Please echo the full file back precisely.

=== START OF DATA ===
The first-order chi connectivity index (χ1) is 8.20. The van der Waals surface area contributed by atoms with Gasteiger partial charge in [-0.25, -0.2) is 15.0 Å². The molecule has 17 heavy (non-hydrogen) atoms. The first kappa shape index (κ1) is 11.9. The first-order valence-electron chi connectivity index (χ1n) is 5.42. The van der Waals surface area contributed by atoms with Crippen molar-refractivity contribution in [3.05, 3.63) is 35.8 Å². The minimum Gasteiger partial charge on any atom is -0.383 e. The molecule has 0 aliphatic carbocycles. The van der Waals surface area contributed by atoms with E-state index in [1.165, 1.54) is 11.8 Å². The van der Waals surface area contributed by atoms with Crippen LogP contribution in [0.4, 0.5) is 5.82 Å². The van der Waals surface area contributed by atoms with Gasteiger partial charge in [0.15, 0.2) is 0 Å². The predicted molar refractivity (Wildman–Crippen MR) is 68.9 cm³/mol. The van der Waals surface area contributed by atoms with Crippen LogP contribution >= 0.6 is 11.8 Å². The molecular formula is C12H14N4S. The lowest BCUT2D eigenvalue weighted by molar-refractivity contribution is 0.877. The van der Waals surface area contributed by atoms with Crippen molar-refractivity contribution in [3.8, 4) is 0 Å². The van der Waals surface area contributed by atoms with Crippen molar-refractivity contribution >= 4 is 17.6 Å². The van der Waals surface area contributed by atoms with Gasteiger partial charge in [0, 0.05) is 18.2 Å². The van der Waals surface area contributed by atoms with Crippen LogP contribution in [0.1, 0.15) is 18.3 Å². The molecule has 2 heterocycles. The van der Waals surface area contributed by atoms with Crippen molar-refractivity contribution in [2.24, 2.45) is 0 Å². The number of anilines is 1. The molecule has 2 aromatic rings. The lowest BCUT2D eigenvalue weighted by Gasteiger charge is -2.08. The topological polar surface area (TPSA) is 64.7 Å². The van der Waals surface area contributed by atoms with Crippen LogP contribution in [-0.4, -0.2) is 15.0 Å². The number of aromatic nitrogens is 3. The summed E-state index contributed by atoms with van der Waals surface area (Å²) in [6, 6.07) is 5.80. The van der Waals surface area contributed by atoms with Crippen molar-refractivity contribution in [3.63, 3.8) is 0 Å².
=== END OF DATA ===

The first-order chi connectivity index (χ1) is 8.20. The van der Waals surface area contributed by atoms with Gasteiger partial charge in [-0.25, -0.2) is 15.0 Å². The molecule has 17 heavy (non-hydrogen) atoms. The first kappa shape index (κ1) is 11.9. The first-order valence-electron chi connectivity index (χ1n) is 5.42. The van der Waals surface area contributed by atoms with Crippen molar-refractivity contribution in [3.05, 3.63) is 35.8 Å². The minimum Gasteiger partial charge on any atom is -0.383 e. The molecule has 0 aliphatic carbocycles. The van der Waals surface area contributed by atoms with E-state index in [1.165, 1.54) is 11.8 Å². The van der Waals surface area contributed by atoms with Crippen LogP contribution in [0.4, 0.5) is 5.82 Å². The van der Waals surface area contributed by atoms with Gasteiger partial charge in [0.15, 0.2) is 0 Å². The predicted molar refractivity (Wildman–Crippen MR) is 68.9 cm³/mol. The van der Waals surface area contributed by atoms with Crippen LogP contribution >= 0.6 is 11.8 Å². The molecular formula is C12H14N4S. The lowest BCUT2D eigenvalue weighted by molar-refractivity contribution is 0.877. The van der Waals surface area contributed by atoms with Crippen molar-refractivity contribution in [3.8, 4) is 0 Å². The van der Waals surface area contributed by atoms with Crippen molar-refractivity contribution >= 4 is 17.6 Å². The van der Waals surface area contributed by atoms with Gasteiger partial charge in [0, 0.05) is 18.2 Å². The van der Waals surface area contributed by atoms with Crippen LogP contribution in [0.1, 0.15) is 18.3 Å². The molecule has 2 heterocycles. The van der Waals surface area contributed by atoms with Crippen molar-refractivity contribution in [2.24, 2.45) is 0 Å². The number of anilines is 1. The molecule has 2 aromatic rings. The lowest BCUT2D eigenvalue weighted by Gasteiger charge is -2.08. The topological polar surface area (TPSA) is 64.7 Å². The van der Waals surface area contributed by atoms with Crippen LogP contribution in [-0.4, -0.2) is 15.0 Å². The number of aromatic nitrogens is 3. The summed E-state index contributed by atoms with van der Waals surface area (Å²) in [6, 6.07) is 5.80. The van der Waals surface area contributed by atoms with Crippen molar-refractivity contribution in [3.63, 3.8) is 0 Å².